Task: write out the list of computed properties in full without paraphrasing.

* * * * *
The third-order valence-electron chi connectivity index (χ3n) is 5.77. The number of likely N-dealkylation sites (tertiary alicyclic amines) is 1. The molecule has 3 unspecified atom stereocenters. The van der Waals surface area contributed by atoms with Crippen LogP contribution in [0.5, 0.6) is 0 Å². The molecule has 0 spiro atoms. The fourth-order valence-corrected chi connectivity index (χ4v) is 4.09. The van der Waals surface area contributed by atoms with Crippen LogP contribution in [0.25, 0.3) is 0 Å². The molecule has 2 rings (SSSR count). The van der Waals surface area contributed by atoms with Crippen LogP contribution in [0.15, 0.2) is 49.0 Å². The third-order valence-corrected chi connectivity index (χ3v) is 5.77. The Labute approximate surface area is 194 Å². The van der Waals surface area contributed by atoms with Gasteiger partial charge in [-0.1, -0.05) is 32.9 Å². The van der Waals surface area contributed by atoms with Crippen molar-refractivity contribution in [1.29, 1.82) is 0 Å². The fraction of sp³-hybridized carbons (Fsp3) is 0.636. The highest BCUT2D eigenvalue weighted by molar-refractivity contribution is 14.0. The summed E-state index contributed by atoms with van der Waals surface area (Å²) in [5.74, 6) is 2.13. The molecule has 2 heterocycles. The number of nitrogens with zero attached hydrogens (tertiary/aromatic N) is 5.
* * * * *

The third-order valence-electron chi connectivity index (χ3n) is 5.77. The number of likely N-dealkylation sites (tertiary alicyclic amines) is 1. The molecule has 3 unspecified atom stereocenters. The van der Waals surface area contributed by atoms with Crippen LogP contribution in [0.5, 0.6) is 0 Å². The molecule has 0 spiro atoms. The fourth-order valence-corrected chi connectivity index (χ4v) is 4.09. The van der Waals surface area contributed by atoms with Crippen LogP contribution in [0.25, 0.3) is 0 Å². The molecule has 2 rings (SSSR count). The van der Waals surface area contributed by atoms with Crippen LogP contribution in [0.15, 0.2) is 49.0 Å². The third-order valence-corrected chi connectivity index (χ3v) is 5.77. The Labute approximate surface area is 194 Å². The van der Waals surface area contributed by atoms with Gasteiger partial charge in [-0.1, -0.05) is 32.9 Å². The van der Waals surface area contributed by atoms with Crippen molar-refractivity contribution in [1.29, 1.82) is 0 Å². The fraction of sp³-hybridized carbons (Fsp3) is 0.636. The highest BCUT2D eigenvalue weighted by molar-refractivity contribution is 14.0. The summed E-state index contributed by atoms with van der Waals surface area (Å²) in [5.74, 6) is 2.13. The molecule has 2 heterocycles. The number of nitrogens with zero attached hydrogens (tertiary/aromatic N) is 5.